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Old 03-29-2006, 01:57 PM   #11
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Yes that liquid is quite flavorful.
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Old 03-29-2006, 02:14 PM   #12
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I make a pasta dish with grilled chicken, black olives, capers, and roasted red peppers. Just do the chicken on the grill... and saute the olives, capers and peppers with a healthy dose of garlic... then when those are cooked add in some crushed tomatos... warm it all up, slice the chicken which you cooked on the grill and pour it all over the cooked pasta. Easy and good.
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Old 03-29-2006, 02:25 PM   #13
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I was thinking about taking garden grown reds and grilling them and then put them in distilled water for a spell in the frig.

Then puree them with some roasted garlic and the water I chilled them in and making an addition for a dish when you need that kind of flavor.

I even thought of just puree the peppers and some of the water right out of the jar with some roasted garlic and some FG black pep as a "kick it" option to dishes right before you plate them.
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Old 03-29-2006, 03:49 PM   #14
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I use them regularly along with roasting my own. I found they get moldy fast so I just buy the smallest jars and plan on using them up.

They make a great addition to pasta and to sandwiches.
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Old 03-29-2006, 04:41 PM   #15
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Quote:
Originally Posted by Ham Hock
I was thinking about taking garden grown reds and grilling them and then put them in distilled water for a spell in the frig.

Then puree them with some roasted garlic and the water I chilled them in and making an addition for a dish when you need that kind of flavor.

I even thought of just puree the peppers and some of the water right out of the jar with some roasted garlic and some FG black pep as a "kick it" option to dishes right before you plate them.

I would definitely acidify the water with citric acid or vinegar or lemon juice or something for safety's sake.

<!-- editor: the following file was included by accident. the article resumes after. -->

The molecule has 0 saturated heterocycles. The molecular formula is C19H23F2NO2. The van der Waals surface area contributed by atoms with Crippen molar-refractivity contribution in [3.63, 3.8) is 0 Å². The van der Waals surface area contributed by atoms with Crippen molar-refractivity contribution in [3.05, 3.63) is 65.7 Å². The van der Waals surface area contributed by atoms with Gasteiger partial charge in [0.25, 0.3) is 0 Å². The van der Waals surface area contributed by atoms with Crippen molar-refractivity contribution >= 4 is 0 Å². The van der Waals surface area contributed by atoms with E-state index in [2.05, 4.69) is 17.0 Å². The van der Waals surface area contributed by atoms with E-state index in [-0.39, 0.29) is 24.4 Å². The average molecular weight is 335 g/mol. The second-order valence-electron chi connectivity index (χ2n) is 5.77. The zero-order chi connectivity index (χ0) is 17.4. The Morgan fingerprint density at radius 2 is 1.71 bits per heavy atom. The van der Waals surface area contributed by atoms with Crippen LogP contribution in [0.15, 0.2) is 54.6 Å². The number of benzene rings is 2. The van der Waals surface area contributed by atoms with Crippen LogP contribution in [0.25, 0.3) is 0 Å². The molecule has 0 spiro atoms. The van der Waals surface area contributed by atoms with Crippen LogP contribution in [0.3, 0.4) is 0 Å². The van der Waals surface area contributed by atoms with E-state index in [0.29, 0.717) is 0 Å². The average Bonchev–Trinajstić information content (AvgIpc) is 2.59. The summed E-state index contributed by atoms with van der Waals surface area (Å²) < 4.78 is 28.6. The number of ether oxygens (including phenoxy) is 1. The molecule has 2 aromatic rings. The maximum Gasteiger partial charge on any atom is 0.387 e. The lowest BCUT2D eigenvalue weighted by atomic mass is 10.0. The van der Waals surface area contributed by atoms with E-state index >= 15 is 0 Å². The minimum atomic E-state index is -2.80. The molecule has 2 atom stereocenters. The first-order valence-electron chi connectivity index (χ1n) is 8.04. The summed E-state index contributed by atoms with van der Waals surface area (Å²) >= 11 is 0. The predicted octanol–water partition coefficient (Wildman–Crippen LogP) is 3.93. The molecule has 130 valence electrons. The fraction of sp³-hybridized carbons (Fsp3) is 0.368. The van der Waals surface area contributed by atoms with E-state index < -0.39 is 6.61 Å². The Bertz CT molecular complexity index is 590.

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Old 03-29-2006, 05:09 PM   #16
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Ham, you might like this sauce over all those fish you catch:

TNT Roasted Red Pepper Sauce

We had this sauce over a pork loin roast last night. I substituted Tabasco for ground red pepper with perhaps too heavy a hand, but otherwise this sauce was a success. Very rich flavor!

Recipe is adapted from Joy of Cooking.

Heat 2 T olive oil in a medium heavy pan over medium heat. (I used my cast iron skillet.) Add 1-1/2 cups chopped onions and stir often, until lightly browned.

Stir in:
3 large or 4 medium red bell peppers, roasted, peeled, and coarsely chopped
2 T minced garlic
1 T sweet paprika
1/4 tsp ground cinnamon
1/8 to 1/4 tsp ground red pepper to taste

Cook for one minute more. Add:
1-1/2 cups beef stock and one cup water, or 2 cups water

Bring to a boil. Reduce heat, partially cover, and very slowly simmer the sauce for 1-1/2 hours. Puree the mixture in a blender or food processor and season with salt and pepper (doesn't need the salt and pepper, IMO).
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Old 03-29-2006, 05:19 PM   #17
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Oh I am SO diggin THAT recipe!

I got all the stuff and am gonna do sausage all day saturday, but you use NO ONION in that? I just cant cook without onion in this genre.

Im preppin sausage now and got it honed down to 4 different types

I like sweet pepper jelly to go with sliced sausage, cheese and crackers..

I thunk Im gonna try this Roasted Red Pepper Sauce and see what happens........

The only thing I am concerned about is the difference between sweet paprika and not.

I use paprika to garnish, it has little flavor at all, at least around here.

I use it to dash red across the dish but have never even considered its flavor content.
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Old 03-29-2006, 05:24 PM   #18
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I've never tried any bottled ones. We roast them on the grill in the summer, and in the winter, I toss the peppers in olive oil and do in the oven or skillet. They're not true roasted peppers, but they sure are good.
GB, I have a smooth glass cooktop...Might be good for blackening the peppers, but what do you think that would do to my stovetop?

A very inexpensive item that I always keep on hand is jarred pimento. They look pretty in lots of dishes, and add a mild, sweet red pepper taste.
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Old 03-29-2006, 05:24 PM   #19
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I buy jars of roasted red peppers all the time. Once the jar is opened, I top it up with plain white vinegar every time I use a pepper or pepper(s). Enough vinegar to keep the peppers completely covered. I find the jar ends up lasting just as long as other pickled products in the fridge.
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Old 03-29-2006, 05:28 PM   #20
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A very inexpensive item that I always keep on hand is jarred pimento.

Now theres a tip that I use all the time. I love Pemintos
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